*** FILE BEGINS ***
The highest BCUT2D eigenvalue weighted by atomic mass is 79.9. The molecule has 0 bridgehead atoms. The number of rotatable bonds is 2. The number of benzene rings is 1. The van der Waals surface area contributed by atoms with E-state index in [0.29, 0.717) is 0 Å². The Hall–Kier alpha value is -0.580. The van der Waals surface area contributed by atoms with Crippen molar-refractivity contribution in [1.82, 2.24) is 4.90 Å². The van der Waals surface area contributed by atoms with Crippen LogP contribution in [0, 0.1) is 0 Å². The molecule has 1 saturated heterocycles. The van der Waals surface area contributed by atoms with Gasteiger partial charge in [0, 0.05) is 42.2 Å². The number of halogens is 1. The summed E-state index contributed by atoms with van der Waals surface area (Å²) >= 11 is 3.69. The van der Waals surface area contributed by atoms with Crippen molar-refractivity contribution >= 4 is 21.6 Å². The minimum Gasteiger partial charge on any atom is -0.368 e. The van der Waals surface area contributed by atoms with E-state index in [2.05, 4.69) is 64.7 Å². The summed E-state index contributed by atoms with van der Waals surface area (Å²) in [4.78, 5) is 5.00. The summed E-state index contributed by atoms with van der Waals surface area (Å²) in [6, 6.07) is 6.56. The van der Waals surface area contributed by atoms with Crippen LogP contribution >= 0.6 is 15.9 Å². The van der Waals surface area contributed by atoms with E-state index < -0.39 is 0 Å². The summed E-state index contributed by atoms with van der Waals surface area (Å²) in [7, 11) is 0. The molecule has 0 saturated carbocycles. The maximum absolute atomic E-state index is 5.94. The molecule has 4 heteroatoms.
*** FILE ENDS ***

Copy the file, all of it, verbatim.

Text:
The highest BCUT2D eigenvalue weighted by atomic mass is 79.9. The molecule has 0 bridgehead atoms. The number of rotatable bonds is 2. The number of benzene rings is 1. The van der Waals surface area contributed by atoms with E-state index in [0.29, 0.717) is 0 Å². The Hall–Kier alpha value is -0.580. The van der Waals surface area contributed by atoms with Crippen molar-refractivity contribution in [1.82, 2.24) is 4.90 Å². The van der Waals surface area contributed by atoms with Crippen LogP contribution in [0, 0.1) is 0 Å². The molecule has 1 saturated heterocycles. The van der Waals surface area contributed by atoms with Gasteiger partial charge in [0, 0.05) is 42.2 Å². The number of halogens is 1. The summed E-state index contributed by atoms with van der Waals surface area (Å²) >= 11 is 3.69. The van der Waals surface area contributed by atoms with Crippen molar-refractivity contribution >= 4 is 21.6 Å². The minimum Gasteiger partial charge on any atom is -0.368 e. The van der Waals surface area contributed by atoms with E-state index in [2.05, 4.69) is 64.7 Å². The summed E-state index contributed by atoms with van der Waals surface area (Å²) in [4.78, 5) is 5.00. The summed E-state index contributed by atoms with van der Waals surface area (Å²) in [6, 6.07) is 6.56. The van der Waals surface area contributed by atoms with Crippen LogP contribution >= 0.6 is 15.9 Å². The van der Waals surface area contributed by atoms with E-state index < -0.39 is 0 Å². The summed E-state index contributed by atoms with van der Waals surface area (Å²) in [7, 11) is 0. The molecule has 0 saturated carbocycles. The maximum absolute atomic E-state index is 5.94. The molecule has 4 heteroatoms.